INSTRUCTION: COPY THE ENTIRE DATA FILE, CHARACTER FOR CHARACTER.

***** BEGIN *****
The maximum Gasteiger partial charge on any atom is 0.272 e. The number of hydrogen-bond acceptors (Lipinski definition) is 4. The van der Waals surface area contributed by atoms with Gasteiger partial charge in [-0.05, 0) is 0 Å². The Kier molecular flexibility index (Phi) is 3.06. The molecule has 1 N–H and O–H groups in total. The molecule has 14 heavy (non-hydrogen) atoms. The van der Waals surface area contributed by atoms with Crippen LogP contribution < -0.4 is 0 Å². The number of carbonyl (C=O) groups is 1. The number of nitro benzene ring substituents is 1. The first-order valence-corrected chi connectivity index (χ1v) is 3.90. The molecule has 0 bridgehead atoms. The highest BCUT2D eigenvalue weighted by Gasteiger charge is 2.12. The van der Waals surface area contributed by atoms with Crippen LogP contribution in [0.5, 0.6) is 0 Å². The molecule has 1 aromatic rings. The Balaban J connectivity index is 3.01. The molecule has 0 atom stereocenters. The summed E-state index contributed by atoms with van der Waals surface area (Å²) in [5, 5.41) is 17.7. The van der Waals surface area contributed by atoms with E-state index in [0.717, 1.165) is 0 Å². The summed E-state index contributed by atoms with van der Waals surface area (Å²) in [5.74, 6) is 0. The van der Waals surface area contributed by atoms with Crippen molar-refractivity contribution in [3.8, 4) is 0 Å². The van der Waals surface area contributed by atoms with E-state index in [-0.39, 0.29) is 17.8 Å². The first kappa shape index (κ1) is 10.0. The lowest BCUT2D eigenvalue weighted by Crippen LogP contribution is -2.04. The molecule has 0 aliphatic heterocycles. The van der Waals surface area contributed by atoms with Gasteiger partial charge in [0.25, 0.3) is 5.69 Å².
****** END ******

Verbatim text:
The maximum Gasteiger partial charge on any atom is 0.272 e. The number of hydrogen-bond acceptors (Lipinski definition) is 4. The van der Waals surface area contributed by atoms with Gasteiger partial charge in [-0.05, 0) is 0 Å². The Kier molecular flexibility index (Phi) is 3.06. The molecule has 1 N–H and O–H groups in total. The molecule has 14 heavy (non-hydrogen) atoms. The van der Waals surface area contributed by atoms with Crippen LogP contribution < -0.4 is 0 Å². The number of carbonyl (C=O) groups is 1. The number of nitro benzene ring substituents is 1. The first-order valence-corrected chi connectivity index (χ1v) is 3.90. The molecule has 0 bridgehead atoms. The highest BCUT2D eigenvalue weighted by Gasteiger charge is 2.12. The van der Waals surface area contributed by atoms with Crippen LogP contribution in [0.5, 0.6) is 0 Å². The molecule has 1 aromatic rings. The Balaban J connectivity index is 3.01. The molecule has 0 atom stereocenters. The summed E-state index contributed by atoms with van der Waals surface area (Å²) in [5, 5.41) is 17.7. The van der Waals surface area contributed by atoms with E-state index in [0.717, 1.165) is 0 Å². The summed E-state index contributed by atoms with van der Waals surface area (Å²) in [5.74, 6) is 0. The van der Waals surface area contributed by atoms with Crippen molar-refractivity contribution in [3.8, 4) is 0 Å². The van der Waals surface area contributed by atoms with E-state index in [-0.39, 0.29) is 17.8 Å². The first kappa shape index (κ1) is 10.0. The lowest BCUT2D eigenvalue weighted by Crippen LogP contribution is -2.04. The molecule has 0 aliphatic heterocycles. The van der Waals surface area contributed by atoms with Gasteiger partial charge in [0.25, 0.3) is 5.69 Å².